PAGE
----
BEFORE COVID-19, the help group Haggerston Plates did not exist. By June it had 180 volunteers, delivering hundreds of hot meals to vulnerable people around northeast London.
HP started when the Suleymaniye Mosque in Haggerston got the help of Haggerston Mutual Aid Group volunteers. Normally at Ramadan the Kingsland Road mosque would prepare evening meals so followers could come together at sunset to break their daily fast. But places of worship had to close for Covid precautions.
The mosque, keen to support those celebrating Ramadan during lockdown, collaborated with Haggerston Mutual Aid to prepare and deliver hot meals to people in the area.
It could have ended once the month’s fasting was over. Instead, out of the collaboration came Haggerston Plates. The reason, said Caroline Little who, along with Kat Thompson, is a co-founder, is that “some people were in dire straits so we didn’t want to stop the service”. By liaising with local charities Hackney Migrant Centre, Women’s Aid, LandQ and other aid groups, HP could locate people who needed support during lockdown.
Having set up HQ in committee member James Egan’s back garden in Haggerston, HP began delivering 200 meals daily to people living in the local area. Thanks to a organisers, couriers and kitchen staff, packages of hot meals were delivered to vulnerable people in Haggerston, Hackney, Stoke Newington, Hoxton and De Beauvoir. HP later was given the use of the Pub on the Park’s kitchen in London Fields.
The project soon became more than a food-delivery service. Thompson said: “The social interaction was really important”. Caroline Little agreed, saying: “On top of that, volunteers could report back if they saw anyone who was having a particularly tough time.”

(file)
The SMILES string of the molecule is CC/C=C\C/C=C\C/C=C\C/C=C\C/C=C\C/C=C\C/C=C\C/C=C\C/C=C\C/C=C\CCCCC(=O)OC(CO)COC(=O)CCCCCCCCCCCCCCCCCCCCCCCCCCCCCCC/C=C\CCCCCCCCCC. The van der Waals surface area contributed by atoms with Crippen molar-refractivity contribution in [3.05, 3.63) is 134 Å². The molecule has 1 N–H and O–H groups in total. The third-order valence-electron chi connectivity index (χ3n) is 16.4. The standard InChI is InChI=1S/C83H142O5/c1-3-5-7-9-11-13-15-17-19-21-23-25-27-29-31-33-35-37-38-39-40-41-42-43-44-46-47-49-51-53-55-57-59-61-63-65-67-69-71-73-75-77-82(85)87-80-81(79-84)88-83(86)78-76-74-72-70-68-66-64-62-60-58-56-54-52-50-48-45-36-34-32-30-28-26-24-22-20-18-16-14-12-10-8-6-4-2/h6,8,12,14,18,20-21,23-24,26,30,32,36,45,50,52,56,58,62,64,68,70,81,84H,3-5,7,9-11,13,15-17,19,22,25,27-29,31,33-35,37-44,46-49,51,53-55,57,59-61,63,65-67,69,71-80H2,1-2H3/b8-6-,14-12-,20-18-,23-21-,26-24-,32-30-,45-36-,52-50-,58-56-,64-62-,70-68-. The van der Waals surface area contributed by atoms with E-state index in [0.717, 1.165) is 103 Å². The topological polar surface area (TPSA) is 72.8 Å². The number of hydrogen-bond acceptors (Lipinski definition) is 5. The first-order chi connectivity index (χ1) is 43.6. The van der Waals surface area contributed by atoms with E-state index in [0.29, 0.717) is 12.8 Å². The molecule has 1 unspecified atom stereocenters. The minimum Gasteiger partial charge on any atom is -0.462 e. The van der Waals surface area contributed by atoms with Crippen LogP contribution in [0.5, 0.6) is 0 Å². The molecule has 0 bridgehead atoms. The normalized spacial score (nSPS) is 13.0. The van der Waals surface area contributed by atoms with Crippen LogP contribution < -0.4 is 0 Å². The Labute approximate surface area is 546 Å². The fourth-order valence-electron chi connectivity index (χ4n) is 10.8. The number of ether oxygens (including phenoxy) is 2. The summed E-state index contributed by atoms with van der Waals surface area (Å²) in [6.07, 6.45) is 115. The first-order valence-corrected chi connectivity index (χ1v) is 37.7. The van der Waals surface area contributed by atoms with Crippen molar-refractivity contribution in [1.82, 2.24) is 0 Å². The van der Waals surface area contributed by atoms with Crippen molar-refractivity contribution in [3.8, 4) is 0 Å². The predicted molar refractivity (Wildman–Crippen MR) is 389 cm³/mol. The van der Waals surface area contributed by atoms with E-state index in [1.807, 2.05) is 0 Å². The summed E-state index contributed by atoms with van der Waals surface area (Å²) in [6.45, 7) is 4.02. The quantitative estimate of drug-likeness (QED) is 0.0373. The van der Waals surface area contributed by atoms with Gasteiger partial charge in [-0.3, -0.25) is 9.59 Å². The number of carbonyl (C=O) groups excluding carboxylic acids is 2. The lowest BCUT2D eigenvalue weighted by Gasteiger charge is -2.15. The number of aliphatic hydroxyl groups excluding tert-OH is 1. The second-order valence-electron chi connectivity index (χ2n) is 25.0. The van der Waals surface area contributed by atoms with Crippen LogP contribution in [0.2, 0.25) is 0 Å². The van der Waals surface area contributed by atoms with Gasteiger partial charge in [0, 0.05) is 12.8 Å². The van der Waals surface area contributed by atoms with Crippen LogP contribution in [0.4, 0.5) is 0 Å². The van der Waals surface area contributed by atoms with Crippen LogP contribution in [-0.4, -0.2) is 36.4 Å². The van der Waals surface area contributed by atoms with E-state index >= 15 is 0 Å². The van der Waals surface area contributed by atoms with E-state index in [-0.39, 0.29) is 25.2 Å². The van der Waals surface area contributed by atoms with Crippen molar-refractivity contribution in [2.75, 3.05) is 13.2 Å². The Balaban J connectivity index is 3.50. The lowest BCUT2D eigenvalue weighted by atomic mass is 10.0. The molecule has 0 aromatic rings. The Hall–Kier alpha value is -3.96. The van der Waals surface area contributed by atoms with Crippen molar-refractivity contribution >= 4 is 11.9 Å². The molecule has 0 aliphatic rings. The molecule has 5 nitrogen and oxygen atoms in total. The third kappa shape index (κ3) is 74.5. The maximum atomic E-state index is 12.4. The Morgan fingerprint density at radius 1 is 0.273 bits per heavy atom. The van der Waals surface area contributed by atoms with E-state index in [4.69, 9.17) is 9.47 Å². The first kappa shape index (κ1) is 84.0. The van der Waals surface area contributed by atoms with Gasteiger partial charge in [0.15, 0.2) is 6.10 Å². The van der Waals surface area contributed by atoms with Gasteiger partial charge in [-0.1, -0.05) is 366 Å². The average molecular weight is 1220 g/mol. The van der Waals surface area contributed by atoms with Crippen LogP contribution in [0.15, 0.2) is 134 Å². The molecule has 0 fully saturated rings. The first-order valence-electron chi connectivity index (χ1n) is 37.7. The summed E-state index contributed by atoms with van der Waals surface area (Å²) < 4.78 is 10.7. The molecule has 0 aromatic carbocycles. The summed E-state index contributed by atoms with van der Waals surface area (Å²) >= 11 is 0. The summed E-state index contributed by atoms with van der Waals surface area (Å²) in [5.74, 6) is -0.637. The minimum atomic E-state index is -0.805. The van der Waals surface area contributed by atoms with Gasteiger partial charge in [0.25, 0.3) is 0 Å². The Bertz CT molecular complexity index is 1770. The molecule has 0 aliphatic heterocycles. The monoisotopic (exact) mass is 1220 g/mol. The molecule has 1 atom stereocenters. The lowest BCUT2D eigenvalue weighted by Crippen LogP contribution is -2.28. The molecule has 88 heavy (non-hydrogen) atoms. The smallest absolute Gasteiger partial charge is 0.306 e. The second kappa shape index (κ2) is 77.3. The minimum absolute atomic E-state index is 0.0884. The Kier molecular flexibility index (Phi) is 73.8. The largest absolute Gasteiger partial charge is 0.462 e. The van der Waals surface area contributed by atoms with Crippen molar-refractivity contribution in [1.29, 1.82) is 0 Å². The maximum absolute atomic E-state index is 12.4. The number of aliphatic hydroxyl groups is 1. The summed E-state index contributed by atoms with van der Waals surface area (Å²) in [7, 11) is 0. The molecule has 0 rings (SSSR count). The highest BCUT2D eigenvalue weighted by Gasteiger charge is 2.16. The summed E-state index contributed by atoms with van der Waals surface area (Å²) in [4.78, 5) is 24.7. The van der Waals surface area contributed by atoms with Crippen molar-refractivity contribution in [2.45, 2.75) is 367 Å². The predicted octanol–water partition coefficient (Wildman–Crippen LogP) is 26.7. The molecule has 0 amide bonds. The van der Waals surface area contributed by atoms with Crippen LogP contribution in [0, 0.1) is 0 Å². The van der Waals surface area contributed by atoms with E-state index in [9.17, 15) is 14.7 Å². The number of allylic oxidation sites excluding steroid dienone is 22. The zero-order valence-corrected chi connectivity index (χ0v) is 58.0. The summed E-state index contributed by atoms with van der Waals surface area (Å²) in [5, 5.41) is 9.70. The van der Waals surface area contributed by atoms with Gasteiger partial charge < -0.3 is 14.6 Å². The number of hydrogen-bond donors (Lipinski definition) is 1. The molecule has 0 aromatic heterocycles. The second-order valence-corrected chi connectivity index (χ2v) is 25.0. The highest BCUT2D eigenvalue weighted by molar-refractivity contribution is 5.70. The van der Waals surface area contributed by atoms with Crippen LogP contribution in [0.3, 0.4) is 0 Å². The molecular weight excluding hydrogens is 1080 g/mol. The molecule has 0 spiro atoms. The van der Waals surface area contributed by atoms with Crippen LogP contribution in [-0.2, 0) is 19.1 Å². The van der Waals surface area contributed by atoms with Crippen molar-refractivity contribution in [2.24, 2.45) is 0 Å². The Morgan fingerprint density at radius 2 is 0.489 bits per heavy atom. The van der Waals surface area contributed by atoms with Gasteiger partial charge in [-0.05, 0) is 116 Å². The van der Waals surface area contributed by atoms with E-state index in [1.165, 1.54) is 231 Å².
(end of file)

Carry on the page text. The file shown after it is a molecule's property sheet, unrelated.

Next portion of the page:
Whether it meant providing families with TVs and microwaves, teaching people to cut their own hair or just being a friendly face, the Haggerston Plates approach to community care has proved invaluable to the less fortunate in society struggling with lockdown.
In mid-July, the organisation itself was hit by lockdown problems. When The Pub on the Park reopened its doors to lockdown-weary drinkers, Haggerston Plates lost the use of the pub kitchen. The volunteers had hoped to find new premises but this proved difficult. As lockdown was lifted and volunteers returned to full-time work, providing the same rate of meals became increasingly unfeasible.
So HP is scaling down. Instead of delivering 200 meals a day, it now aims to deliver 20.
Yet HP’s founders are optimistic. Households and street people who still need the service are being referred to Shoreditch Trust and other charities. Thompson explained that by reacting to the pandemic so quickly, Haggerston Plates was able to support vulnerable people while more established charities struggled to match the increased demand. Now that these charities have adapted to the added pressures of Covid, they are able to take on the work done by HP.
Thompson added “If there’s another lockdown, we need to stand ready to support people. We’ve now got the people and infrastructure in place that can be mobilised in the future”. Little also highlighted HP’s readiness to go into action if needed.
Jimi, homeless in Haggerston and declining to give a surname, said lockdown had been particularly difficult for him and others in the area. Asked about the work of Haggerston Plates, he put it candidly: “Without their help, we’d have been in big trouble.”
Herbie Russell 150820
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